A portion of an imaging array 100 according to a first embodiment of the invention is illustrated in FIG. 5. The imaging array 100 includes a pixel 102. As should be appreciated, the imaging array 100 will include a number of pixels 102, generally arranged in rows and columns, but only one pixel 102 is illustrated in FIG. 5 for clarity. The pixel 102 includes two semiconductive devices, namely, a photosensitive element 110 and a readout element 120, arranged adjacent to each other, on the same plane. The photosensitive element 110 is generally formed in a first, photosensitive element area 150 and the readout element 120 generally is formed in a second, readout element area 152. In this embodiment, the photosensitive element is a p-n junction photodiode, although, and as will be appreciated from the following description, the photosensitive element could be any number of known photosensors, including, but not limited to, MIS photosensors, P-I-N photodiodes, photo-capacitors, charge-coupled devices, pinned photodiodes, phototransistors, photoconductors, avalanche photodiodes, and charge-injection devices. The readout element 120 of this embodiment is a MOS transistor, although any number of transistors or switching diodes could be used with the invention, including, but not limited to, TFTs, diode switches, CCDs, bi-polar transistors, and field effect transistors. Moreover, the readout element 120 could include a plurality of transistors, for example, as in the arrangement of FIG. 1. Other semiconductive that could be used in the pixel including, but are not limited to, bipolar transistors, TFT's, junction photodiodes, Schottky diodes, and MIS compactors.

As illustrated, the pixel 102 is formed on an insulating substrate, which preferably is a glass substrate 144. As noted above, the glass substrate 144 can vary in area depending upon the application, to accommodate relatively larger and smaller imaging arrays. Other materials alternatively could be used for the substrate, but the invention is particularly well suited for use with a glass substrate, as will be described below in connection with the method of making the pixel 102. A bonding layer 142 is formed on top (as oriented in FIG. 5) of the glass substrate 144. The bonding layer 142 preferably is an anodic oxide formed according to U.S. Pat. Nos. 7,176,528; 7,192,844; and 7,268,051 and is relatively thin. In particular, the bonding layer 142 preferably is from about 100 nm thick to about 1000 nm thick. Alternatively, the bonding layer 142 could be a frit bond, a solder bond, or an adhesive bonding material.

The photosensitive element 110 and the readout element 120 are disposed on the bonding layer 142. Both elements have at their base a bottom silicon layer 132. As will be described in more detail below in connection with the process for making the imaging array, the bottom silicon layer 132 in each of the photosensitive element 110 and the readout element 120 is the same layer of silicon, and thus is the same thickness for both the photosensitive element 110 and the readout element 120. Preferably, the bottom silicon layer 132 is from about 10 nm to about 200 nm thick and more preferably from about 30 nm to about 100 nm thick.

Edges of the bottom silicon layer 132 are doped. Specifically, p-type doped regions 160 are formed on the peripheral edges of the bottom silicon layer 132 in the readout element 120 and on one peripheral edge of the bottom silicon layer 132 in the photosensitive element 110. A gate dielectric 154 and a gate electrode 156 are formed on the bottom silicon layer 132 to form the readout element 120. The readout element 120 is a transistor in this embodiment. A buried dielectric layer 138 and a top silicon layer 134 are formed on the bottom silicon layer 132 to form the photosensitive element 110. The top silicon layer 134 preferably is between about 500 nm and about 4000 nm thick. The buried dielectric layer 138 is preferably silicon dioxide and has a thickness of from about 10 nm to about 100 nm. Also in the photosensitive element 110, another p-type doped region 160 and an n-type doped region 162 are formed proximate a top surface of the top silicon layer 134.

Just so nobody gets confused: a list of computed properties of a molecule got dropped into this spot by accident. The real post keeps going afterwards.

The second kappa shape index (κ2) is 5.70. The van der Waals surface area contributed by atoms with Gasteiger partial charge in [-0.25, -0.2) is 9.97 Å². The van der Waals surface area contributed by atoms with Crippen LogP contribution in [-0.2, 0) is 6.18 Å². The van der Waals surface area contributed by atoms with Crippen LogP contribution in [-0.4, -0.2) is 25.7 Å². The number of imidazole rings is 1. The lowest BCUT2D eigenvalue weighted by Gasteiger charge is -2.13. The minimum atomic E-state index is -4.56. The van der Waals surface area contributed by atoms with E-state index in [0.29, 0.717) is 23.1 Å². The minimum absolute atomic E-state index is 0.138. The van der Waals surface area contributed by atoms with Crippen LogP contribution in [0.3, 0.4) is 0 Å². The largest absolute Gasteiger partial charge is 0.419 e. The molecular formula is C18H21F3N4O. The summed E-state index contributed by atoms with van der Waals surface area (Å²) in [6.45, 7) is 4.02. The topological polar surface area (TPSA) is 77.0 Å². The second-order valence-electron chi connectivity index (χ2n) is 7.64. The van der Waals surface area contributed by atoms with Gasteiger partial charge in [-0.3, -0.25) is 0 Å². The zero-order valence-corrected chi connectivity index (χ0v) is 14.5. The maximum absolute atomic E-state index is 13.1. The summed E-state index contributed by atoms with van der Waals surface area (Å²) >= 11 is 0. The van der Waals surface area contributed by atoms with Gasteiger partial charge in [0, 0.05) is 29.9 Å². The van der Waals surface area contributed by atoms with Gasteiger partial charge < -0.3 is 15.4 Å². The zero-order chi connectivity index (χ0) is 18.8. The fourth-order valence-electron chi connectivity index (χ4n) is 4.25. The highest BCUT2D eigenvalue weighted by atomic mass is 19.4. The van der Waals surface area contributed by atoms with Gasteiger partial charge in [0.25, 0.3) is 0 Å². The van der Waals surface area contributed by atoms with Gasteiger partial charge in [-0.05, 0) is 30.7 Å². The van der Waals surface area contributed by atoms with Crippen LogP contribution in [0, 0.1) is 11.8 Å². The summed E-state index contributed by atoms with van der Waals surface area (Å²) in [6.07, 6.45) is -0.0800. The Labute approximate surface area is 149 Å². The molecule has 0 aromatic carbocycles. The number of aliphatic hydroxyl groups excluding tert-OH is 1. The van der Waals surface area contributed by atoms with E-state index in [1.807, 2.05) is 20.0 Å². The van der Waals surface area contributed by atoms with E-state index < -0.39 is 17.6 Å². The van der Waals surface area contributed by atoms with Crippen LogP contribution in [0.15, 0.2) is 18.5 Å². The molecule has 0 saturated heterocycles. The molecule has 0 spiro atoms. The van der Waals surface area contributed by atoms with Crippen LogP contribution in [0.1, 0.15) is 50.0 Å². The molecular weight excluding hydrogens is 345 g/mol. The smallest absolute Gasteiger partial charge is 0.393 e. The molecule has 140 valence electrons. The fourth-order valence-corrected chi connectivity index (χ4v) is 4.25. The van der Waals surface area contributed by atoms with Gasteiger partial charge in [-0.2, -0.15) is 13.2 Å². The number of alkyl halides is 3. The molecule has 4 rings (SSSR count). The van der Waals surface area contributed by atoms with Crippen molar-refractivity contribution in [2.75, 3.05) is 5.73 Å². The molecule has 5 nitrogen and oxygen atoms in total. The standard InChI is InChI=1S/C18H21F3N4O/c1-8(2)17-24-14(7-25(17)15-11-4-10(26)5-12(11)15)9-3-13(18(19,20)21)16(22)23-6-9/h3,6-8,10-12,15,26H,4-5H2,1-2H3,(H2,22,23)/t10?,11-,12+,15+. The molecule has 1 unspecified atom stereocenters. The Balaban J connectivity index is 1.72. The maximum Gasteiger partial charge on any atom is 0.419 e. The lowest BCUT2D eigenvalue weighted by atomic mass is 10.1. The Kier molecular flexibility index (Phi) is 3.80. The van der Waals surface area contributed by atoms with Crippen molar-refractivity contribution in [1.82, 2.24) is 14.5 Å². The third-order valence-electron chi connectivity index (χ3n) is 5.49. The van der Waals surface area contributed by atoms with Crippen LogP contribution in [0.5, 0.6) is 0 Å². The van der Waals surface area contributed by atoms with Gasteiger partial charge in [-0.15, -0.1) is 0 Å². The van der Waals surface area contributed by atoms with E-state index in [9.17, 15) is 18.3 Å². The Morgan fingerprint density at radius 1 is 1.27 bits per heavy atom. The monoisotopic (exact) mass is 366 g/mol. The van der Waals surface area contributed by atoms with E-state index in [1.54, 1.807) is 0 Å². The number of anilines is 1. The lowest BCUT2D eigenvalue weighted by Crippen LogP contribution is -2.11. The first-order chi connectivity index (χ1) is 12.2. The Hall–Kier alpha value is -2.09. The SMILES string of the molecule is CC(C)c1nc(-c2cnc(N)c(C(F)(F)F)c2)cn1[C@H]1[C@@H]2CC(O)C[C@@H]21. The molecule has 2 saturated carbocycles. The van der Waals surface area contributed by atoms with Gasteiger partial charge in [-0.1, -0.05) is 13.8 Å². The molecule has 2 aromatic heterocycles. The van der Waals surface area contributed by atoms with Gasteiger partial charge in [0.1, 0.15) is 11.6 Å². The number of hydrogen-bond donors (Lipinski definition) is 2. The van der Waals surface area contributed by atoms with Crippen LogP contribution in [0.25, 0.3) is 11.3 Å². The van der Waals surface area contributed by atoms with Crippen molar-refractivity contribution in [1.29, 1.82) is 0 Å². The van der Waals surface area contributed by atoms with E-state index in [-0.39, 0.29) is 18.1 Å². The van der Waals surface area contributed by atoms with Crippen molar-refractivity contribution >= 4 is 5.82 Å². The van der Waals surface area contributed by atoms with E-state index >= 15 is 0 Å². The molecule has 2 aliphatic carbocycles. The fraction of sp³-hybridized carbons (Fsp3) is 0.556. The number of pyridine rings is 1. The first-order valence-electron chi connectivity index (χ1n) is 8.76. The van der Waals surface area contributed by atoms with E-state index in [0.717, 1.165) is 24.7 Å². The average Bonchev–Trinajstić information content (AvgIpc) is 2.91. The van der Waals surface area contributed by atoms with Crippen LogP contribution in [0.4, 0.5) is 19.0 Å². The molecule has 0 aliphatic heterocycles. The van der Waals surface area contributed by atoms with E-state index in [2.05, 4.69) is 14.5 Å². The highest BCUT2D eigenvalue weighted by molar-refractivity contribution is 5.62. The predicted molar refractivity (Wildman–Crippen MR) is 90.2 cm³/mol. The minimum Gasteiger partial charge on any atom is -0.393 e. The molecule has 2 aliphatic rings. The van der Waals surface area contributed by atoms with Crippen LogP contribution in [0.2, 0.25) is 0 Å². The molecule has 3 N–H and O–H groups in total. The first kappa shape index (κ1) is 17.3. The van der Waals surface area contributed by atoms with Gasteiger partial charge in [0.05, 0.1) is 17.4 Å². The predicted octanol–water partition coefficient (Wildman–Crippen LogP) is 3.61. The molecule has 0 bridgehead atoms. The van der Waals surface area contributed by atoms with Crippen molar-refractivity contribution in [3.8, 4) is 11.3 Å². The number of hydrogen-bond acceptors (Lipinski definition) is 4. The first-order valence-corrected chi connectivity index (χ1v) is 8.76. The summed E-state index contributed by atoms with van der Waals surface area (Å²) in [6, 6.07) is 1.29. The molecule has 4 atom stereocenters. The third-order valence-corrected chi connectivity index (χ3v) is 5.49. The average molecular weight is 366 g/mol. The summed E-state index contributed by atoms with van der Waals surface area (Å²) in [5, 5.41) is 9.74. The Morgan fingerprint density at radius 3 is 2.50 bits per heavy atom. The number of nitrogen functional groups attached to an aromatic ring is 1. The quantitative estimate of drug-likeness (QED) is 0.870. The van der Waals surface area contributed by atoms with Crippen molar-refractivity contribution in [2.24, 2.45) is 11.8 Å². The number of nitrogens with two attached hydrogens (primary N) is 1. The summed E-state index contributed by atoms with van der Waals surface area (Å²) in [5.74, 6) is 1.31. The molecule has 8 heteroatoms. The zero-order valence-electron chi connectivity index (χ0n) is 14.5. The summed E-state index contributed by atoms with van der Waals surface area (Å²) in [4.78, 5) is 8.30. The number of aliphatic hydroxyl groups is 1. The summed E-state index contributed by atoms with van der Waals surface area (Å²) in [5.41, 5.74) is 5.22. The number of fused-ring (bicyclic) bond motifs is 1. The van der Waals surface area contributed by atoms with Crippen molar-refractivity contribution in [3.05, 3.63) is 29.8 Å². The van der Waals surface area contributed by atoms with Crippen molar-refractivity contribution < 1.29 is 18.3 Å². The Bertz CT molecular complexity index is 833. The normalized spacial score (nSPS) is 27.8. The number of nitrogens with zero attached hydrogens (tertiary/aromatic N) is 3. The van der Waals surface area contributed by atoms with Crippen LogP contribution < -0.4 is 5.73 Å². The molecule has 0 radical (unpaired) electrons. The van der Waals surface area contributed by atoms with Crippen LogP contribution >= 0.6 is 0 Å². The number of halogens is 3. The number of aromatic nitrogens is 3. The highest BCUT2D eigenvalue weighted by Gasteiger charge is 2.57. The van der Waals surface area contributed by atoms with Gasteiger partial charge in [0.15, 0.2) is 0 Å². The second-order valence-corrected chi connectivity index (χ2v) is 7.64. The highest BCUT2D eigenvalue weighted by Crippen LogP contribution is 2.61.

As also illustrated in FIG. 5, the pixel 102 further includes a top dielectric 164 disposed over the photosensitive element 110 and the readout element 120. Contact vias 166 are formed through the top dielectric 164 at positions to allow access to the p-type doped regions 160 and the n-type doped region 162. Contact metallization 168 is disposed in the contact vias 166 to allow electrical connection to the p- and n-type doped regions 160, 162, for example, to drive and read out the pixel 102.

Accordingly, FIG. 5 illustrates a pixel 102 for use in imaging array. The pixel 102 features a photosensitive element 110 and a readout element 120 in a side-by-side orientation on a simple substrate, but with the photosensitive element having a semiconductor region that is thicker than the semiconductor region of the readout element.

A method of fabricating the pixel of FIG. 5 now will be described with reference to FIGS. 6A-6M.

In FIG. 6A, a single crystal silicon tile 130 of SOI silicon is provided. The silicon tile 130 preferably is rectangular or square in shape and has a buried dielectric layer 138, which preferably is a silicon dioxide layer. As noted above, the tile 130 preferably is formed by trimming a commercially available, substantially round, SOI silicon wafer. The dielectric layer 138 separates the silicon forming the tile 130 and is formed relatively closer to the bottom surface of the tile (as arranged in FIG. 6A). A relatively thin bottom silicon layer 132 is bounded by the bottom surface of the tile and the dielectric layer 138. The dielectric layer 138 preferably is from about 10 nm to about 100 nm thick, and is buried in the tile 130 such that the bottom silicon layer 132 is from about 10 nm to about 200 nm.